February 2, 2022
When I started my coaching business I started a free Facebook group.
It was a fantastic space and I adored using it for years. It was a great place for me to build up trust with my audience and show them what I was capable of and I am confident it was a big part in converting browsers into buyers in those early days of my business.
When I ran the group at its peak of activity I offered free training on a fortnightly basis, 5-day challenges to help wellness entrepreneurs with things like getting set up on Pinterest to promote their business, celebrated wins with the members and did a totally open Ask Me Anything thread giving out tips and advice totally free.
Like everything I recommend for business growth, I was consistent in talking about it and linking to it and constantly added value to the community that appeared inside.
The numbers also rose because Facebook was sharing it – I discovered people would join who had never heard of me, but identified with the purpose of the community and saw it on a list of recommended groups. It was a great way to get in front of a new audience that wouldn’t have found me otherwise, a rare perk of the Facebook platform which often doesn’t give us much help at all in reaching the people who need us (more on that later).
On the surface of it, that could seem a pretty insane decision. To walk away from so many potential leads. I bet if I told you there were 850 ideal clients all together in one space waiting to hear from you then you’d bite my hand off to get to them!
Over the last 18 months the group activity has dwindled, absolutely by my own making (the less I post and share, the less others post and share). And whilst the members kept coming, the content, nor the conversation was there to match it.
The final nail in the coffin for me with my free Facebook group was someone new joining who had recently heard me speak at a networking event.
She had loved my talk (on 3 lessons I’d learned from taking a social media break) and was excited to connect with me beyond this. She’d obviously found my free Facebook group and excitedly joined, introduced herself and presumably started to have a look around at what the space offered.
I did not want this group which has now become quiet and where I no longer show up regularly, to be a representation of me, my values and how I support people.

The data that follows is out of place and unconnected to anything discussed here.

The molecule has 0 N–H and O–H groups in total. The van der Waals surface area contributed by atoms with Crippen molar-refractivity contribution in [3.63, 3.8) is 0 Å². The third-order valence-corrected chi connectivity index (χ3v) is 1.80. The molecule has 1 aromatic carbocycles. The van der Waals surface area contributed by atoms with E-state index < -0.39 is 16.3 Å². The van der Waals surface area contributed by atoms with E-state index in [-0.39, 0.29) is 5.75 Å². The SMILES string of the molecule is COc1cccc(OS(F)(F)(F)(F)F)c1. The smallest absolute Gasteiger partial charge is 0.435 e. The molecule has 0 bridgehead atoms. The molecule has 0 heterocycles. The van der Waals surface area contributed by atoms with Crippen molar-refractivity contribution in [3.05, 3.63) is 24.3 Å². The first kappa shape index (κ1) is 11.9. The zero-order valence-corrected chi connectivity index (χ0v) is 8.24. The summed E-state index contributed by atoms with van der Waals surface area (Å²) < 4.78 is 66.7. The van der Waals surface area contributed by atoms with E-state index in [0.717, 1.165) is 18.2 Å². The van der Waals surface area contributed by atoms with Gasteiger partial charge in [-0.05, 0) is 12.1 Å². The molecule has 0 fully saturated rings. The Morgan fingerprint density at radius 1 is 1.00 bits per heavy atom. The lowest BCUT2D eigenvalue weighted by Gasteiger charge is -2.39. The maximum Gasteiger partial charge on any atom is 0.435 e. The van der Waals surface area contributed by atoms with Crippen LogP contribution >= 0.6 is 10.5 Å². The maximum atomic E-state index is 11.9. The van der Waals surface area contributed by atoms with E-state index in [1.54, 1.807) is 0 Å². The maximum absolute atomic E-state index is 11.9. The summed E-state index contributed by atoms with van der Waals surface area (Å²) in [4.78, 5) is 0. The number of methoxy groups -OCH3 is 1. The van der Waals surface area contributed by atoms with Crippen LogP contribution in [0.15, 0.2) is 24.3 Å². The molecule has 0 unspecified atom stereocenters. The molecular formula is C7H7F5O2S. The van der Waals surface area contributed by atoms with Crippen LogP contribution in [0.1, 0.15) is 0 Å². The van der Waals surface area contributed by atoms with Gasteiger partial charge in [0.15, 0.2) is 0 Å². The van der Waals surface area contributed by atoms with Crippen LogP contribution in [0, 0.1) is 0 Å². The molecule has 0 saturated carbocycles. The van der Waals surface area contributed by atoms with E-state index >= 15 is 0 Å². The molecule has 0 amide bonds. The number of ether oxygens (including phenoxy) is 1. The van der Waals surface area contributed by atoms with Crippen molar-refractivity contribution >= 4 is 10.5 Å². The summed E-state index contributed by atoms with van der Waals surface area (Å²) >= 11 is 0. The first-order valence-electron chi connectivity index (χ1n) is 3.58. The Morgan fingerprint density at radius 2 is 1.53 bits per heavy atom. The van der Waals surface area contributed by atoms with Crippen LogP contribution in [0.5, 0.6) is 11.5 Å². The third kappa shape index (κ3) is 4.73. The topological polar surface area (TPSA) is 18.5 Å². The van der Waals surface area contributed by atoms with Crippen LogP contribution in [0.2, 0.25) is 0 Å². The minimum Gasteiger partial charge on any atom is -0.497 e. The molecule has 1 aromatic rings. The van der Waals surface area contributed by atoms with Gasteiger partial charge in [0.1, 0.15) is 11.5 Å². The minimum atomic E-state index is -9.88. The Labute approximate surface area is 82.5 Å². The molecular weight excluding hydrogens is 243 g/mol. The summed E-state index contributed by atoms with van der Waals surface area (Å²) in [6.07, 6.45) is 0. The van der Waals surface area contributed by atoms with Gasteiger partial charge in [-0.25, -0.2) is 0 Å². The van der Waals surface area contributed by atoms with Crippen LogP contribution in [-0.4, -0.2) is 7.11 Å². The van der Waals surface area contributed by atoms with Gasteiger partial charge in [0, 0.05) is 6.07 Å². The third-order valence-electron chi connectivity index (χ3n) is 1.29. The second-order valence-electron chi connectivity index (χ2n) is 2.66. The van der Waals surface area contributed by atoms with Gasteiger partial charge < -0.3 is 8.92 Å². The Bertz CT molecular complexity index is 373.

Whilst it has historically been a place that fully embodied me and my business and how I work, increasingly I have taken all the bits that work and get results for the members and moved them into my paid-for programmes and communities. Leaving the free Facebook group a bit of an empty shell.
Nowadays my podcast, my Instagram comments and DM inbox and my mailing list are places where I dish out value and content in free ways. Not this group.
When I was getting started, just like you I had a small audience. I needed to get in front of people as often as possible to prove what I was capable of and build trust. To show what I knew and how I could help.
A free Facebook group was perfect for that and I dedicated myself to it.
I am now a different business owner. From those small acorns, the tree of my business is growing (if you like a nature metaphor!).
Given the amount of content I have consistently produced across other channels like my podcast, YouTube channel, blog, mailing list and social media elsewhere, I don’t need a Facebook group to prove anything.
As I grow in my business, the methods I use to market myself need to change to adapt to the different stage I am at. It feels weird letting go of something that’s served me so well historically. But what got me here won’t get me to the next stage.
Quite frankly we all only have a limited amount of time and brain cells to spend on our business.
I certainly know my time and brain cells lately have been spent trying to work out what a 14 month old will eat for her next snack or meal for example, leaving slightly less free to spend on business and marketing.
Ideas galore I’m already not acting on, the last thing I want is to have something like a dying free Facebook group nagging on my mind that I know needs a lot more time and attention than I can realistically give it to make it what I want.
Closing the free Facebook group down feels like it has freed up so much space in my head. I no longer have it on my ‘long finger’ list of stuff that needs doing. The load is lightened.
As many of you will know, I’ve been on a crusade over the last year to reduce my social media time
I don’t believe excessive social media use is healthy and ultimately the most frustrating thing I find about it is that it’s actually distracting and unproductive.
And let’s be honest, Facebook is the worst. The feed is cluttered, there’s messages from random groups you forgot you were even in and posts from old school friends you’ve long since fallen out of touch with. Not exactly a conducive work environment.